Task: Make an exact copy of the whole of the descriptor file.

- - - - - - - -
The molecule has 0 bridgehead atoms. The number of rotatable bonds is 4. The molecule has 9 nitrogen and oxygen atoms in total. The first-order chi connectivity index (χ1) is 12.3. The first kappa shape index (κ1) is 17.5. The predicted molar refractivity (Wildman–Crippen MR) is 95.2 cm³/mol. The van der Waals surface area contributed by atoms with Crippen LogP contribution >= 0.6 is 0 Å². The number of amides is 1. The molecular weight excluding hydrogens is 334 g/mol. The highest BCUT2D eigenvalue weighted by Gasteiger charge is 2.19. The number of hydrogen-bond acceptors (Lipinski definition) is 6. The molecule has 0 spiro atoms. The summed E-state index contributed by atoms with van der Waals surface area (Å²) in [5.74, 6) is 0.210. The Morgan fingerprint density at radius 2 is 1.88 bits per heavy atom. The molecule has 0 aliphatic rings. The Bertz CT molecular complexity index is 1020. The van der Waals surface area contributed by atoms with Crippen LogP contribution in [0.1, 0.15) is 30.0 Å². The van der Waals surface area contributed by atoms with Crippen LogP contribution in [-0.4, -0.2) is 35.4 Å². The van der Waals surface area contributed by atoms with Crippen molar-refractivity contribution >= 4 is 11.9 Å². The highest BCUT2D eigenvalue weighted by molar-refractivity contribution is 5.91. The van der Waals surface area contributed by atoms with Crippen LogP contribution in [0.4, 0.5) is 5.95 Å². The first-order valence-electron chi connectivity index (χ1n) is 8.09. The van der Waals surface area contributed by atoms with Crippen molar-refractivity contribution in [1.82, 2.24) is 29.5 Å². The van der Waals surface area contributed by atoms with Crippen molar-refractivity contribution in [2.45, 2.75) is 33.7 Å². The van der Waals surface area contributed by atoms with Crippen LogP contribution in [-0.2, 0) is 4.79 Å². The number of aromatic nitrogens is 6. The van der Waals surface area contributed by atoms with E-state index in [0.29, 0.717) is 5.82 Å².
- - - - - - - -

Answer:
The molecule has 0 bridgehead atoms. The number of rotatable bonds is 4. The molecule has 9 nitrogen and oxygen atoms in total. The first-order chi connectivity index (χ1) is 12.3. The first kappa shape index (κ1) is 17.5. The predicted molar refractivity (Wildman–Crippen MR) is 95.2 cm³/mol. The van der Waals surface area contributed by atoms with Crippen LogP contribution >= 0.6 is 0 Å². The number of amides is 1. The molecular weight excluding hydrogens is 334 g/mol. The highest BCUT2D eigenvalue weighted by Gasteiger charge is 2.19. The number of hydrogen-bond acceptors (Lipinski definition) is 6. The molecule has 0 spiro atoms. The summed E-state index contributed by atoms with van der Waals surface area (Å²) in [5.74, 6) is 0.210. The Morgan fingerprint density at radius 2 is 1.88 bits per heavy atom. The molecule has 0 aliphatic rings. The Bertz CT molecular complexity index is 1020. The van der Waals surface area contributed by atoms with Crippen LogP contribution in [0.1, 0.15) is 30.0 Å². The van der Waals surface area contributed by atoms with Crippen LogP contribution in [-0.4, -0.2) is 35.4 Å². The van der Waals surface area contributed by atoms with Crippen molar-refractivity contribution >= 4 is 11.9 Å². The highest BCUT2D eigenvalue weighted by molar-refractivity contribution is 5.91. The van der Waals surface area contributed by atoms with Crippen LogP contribution in [0.4, 0.5) is 5.95 Å². The first-order valence-electron chi connectivity index (χ1n) is 8.09. The van der Waals surface area contributed by atoms with Crippen molar-refractivity contribution in [1.82, 2.24) is 29.5 Å². The van der Waals surface area contributed by atoms with Crippen molar-refractivity contribution in [2.45, 2.75) is 33.7 Å². The van der Waals surface area contributed by atoms with Crippen LogP contribution in [-0.2, 0) is 4.79 Å². The number of aromatic nitrogens is 6. The van der Waals surface area contributed by atoms with E-state index in [0.29, 0.717) is 5.82 Å².